The web access won't be a problem, as most hotels offer this for free, almost anywhere -- except maybe in some National Parks, so I'll concentrate on trying to help with the route planning.

One thing comes to my mind: I don't think you need to be quite so ambitious in your planning, and I think getting from Minnesota, thru some Mount Rushmore (and Carhenge!), and the National Parks like Yellowstone, Zion, Arches and Yosemite, then to have some time on the West Coast, will be plenty to contemplate. Adding on thoughts of the Southwest deserts and the Deep South, especially in August, may distract you from enjoying the places you are passing through. There is definitely a male tendency to want to add up the miles, when I think what's most fun about a family road trip is the hanging out in silly places and enjoying each other's company. Yes, your boys may learn a little about American history, but what they'll mostly do is get to know each other, and their Dad. And you will get to hang out with them, which is what it's all about.

I have had as much with my boys in small town swimming pools as we have at Disneyland -- it's all down to your mood, and as much as I love road trips, the more driving you do tends to be inversely related to how much fun you have. Especially for a 6 year old, for whom an hour in a car will feel like forever -- he'll be better off on a hiking trail than on the highway, for sure!

I did wonder whether maybe it might be a good idea to break this trip into two parts, maybe doing a Figure 8 shape, with a return home halfway along. I personally find 3 weeks to be the maximum time I can spend on the road before I get a case of white-line fever; one thing about travel is that it makes you value having a place that feels like home.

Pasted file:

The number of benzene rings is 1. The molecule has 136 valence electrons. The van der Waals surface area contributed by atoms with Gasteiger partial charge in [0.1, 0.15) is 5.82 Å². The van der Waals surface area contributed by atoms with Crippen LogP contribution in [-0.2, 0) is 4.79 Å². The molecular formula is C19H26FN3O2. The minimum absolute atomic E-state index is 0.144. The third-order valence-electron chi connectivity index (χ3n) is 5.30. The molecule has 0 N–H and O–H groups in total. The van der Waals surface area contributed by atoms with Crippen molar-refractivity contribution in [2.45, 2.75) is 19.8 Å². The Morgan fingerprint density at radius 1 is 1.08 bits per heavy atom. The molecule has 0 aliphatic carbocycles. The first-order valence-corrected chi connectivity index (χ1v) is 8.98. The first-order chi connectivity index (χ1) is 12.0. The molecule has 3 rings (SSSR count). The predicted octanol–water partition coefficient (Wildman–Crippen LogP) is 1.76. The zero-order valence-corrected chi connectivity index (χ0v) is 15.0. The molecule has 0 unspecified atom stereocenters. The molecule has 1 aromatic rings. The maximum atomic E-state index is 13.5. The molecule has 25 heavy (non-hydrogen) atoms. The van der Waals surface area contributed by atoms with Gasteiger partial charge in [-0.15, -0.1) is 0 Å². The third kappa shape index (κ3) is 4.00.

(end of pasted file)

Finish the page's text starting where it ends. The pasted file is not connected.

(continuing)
One other thing to consider -- have you thought about camping out? There's nothing boys like more than burning marshmallows around a campfire, and if you spent some time camping out you could see the stars, talk to each other rather than watch TV, and maybe even save some money. You don't need tons of gear either -- just a tent, sleeping bags, a stove and some cookware. Campgrounds are also a lot easier to come by than motels or national park lodges, and camping can make it easier to meet and play with other travelers, which kids like to do.

Just a thought.

I'll be happy to try to suggest some more places to see, but wanted to write back and share these more general thoughts with you. Thinking about summer fun makes winter go past that much faster -- and in fact that brings me to one last piece of advice: without putting too much on them to know what they want, try to encourage your boys to join in the planning of this trip, and let them pick some places they think might be fun and/or interesting -- Lewis and Clark exploration sights? Baseball games? Searching for charismatic wildlife, or cherry pies? There are a lot of "themes" you can use to inspire your travels, and it's a good idea to keep everyone happy and engaged while you explore all the great places America has to offer.

Keep in touch, and Happy Trails,

Jamie Jensen
Road Trip USA